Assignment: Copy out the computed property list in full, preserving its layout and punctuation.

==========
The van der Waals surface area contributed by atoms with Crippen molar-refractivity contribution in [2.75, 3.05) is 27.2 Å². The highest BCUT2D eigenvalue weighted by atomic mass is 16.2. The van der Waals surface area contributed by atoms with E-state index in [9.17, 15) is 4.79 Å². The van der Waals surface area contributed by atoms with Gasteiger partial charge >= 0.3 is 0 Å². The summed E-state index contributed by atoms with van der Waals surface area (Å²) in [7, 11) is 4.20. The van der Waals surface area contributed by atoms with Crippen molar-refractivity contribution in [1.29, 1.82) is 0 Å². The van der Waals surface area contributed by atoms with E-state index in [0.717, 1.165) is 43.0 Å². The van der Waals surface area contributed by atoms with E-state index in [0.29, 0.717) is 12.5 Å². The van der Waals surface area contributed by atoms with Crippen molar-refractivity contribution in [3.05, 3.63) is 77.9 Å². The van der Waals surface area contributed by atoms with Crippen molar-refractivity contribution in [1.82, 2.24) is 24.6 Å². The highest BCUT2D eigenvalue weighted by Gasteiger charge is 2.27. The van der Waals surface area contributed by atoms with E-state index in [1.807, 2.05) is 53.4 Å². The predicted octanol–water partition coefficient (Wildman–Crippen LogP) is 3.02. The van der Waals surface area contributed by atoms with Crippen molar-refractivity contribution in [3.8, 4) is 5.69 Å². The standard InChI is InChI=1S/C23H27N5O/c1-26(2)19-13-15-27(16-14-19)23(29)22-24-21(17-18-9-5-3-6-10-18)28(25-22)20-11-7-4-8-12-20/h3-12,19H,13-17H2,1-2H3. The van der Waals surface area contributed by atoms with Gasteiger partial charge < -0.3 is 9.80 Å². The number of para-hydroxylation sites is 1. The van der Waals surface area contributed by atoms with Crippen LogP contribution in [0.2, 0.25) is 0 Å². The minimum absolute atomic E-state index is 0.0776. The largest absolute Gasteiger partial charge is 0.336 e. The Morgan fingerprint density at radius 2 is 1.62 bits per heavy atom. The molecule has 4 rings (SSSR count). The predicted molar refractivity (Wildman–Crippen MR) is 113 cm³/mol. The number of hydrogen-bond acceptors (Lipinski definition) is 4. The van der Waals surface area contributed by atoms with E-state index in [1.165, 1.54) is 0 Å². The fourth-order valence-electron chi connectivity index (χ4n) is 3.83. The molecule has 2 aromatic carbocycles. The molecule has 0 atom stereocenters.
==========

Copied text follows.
The van der Waals surface area contributed by atoms with Crippen molar-refractivity contribution in [2.75, 3.05) is 27.2 Å². The highest BCUT2D eigenvalue weighted by atomic mass is 16.2. The van der Waals surface area contributed by atoms with E-state index in [9.17, 15) is 4.79 Å². The van der Waals surface area contributed by atoms with Gasteiger partial charge >= 0.3 is 0 Å². The summed E-state index contributed by atoms with van der Waals surface area (Å²) in [7, 11) is 4.20. The van der Waals surface area contributed by atoms with Crippen molar-refractivity contribution in [1.29, 1.82) is 0 Å². The van der Waals surface area contributed by atoms with E-state index in [0.717, 1.165) is 43.0 Å². The van der Waals surface area contributed by atoms with E-state index in [0.29, 0.717) is 12.5 Å². The van der Waals surface area contributed by atoms with Crippen molar-refractivity contribution in [3.05, 3.63) is 77.9 Å². The van der Waals surface area contributed by atoms with Crippen molar-refractivity contribution in [1.82, 2.24) is 24.6 Å². The highest BCUT2D eigenvalue weighted by Gasteiger charge is 2.27. The van der Waals surface area contributed by atoms with E-state index in [1.807, 2.05) is 53.4 Å². The predicted octanol–water partition coefficient (Wildman–Crippen LogP) is 3.02. The van der Waals surface area contributed by atoms with Crippen molar-refractivity contribution in [3.8, 4) is 5.69 Å². The standard InChI is InChI=1S/C23H27N5O/c1-26(2)19-13-15-27(16-14-19)23(29)22-24-21(17-18-9-5-3-6-10-18)28(25-22)20-11-7-4-8-12-20/h3-12,19H,13-17H2,1-2H3. The van der Waals surface area contributed by atoms with Gasteiger partial charge < -0.3 is 9.80 Å². The number of para-hydroxylation sites is 1. The van der Waals surface area contributed by atoms with Crippen LogP contribution in [0.2, 0.25) is 0 Å². The minimum absolute atomic E-state index is 0.0776. The largest absolute Gasteiger partial charge is 0.336 e. The Morgan fingerprint density at radius 2 is 1.62 bits per heavy atom. The molecule has 4 rings (SSSR count). The predicted molar refractivity (Wildman–Crippen MR) is 113 cm³/mol. The number of hydrogen-bond acceptors (Lipinski definition) is 4. The van der Waals surface area contributed by atoms with E-state index in [1.165, 1.54) is 0 Å². The fourth-order valence-electron chi connectivity index (χ4n) is 3.83. The molecule has 2 aromatic carbocycles. The molecule has 0 atom stereocenters.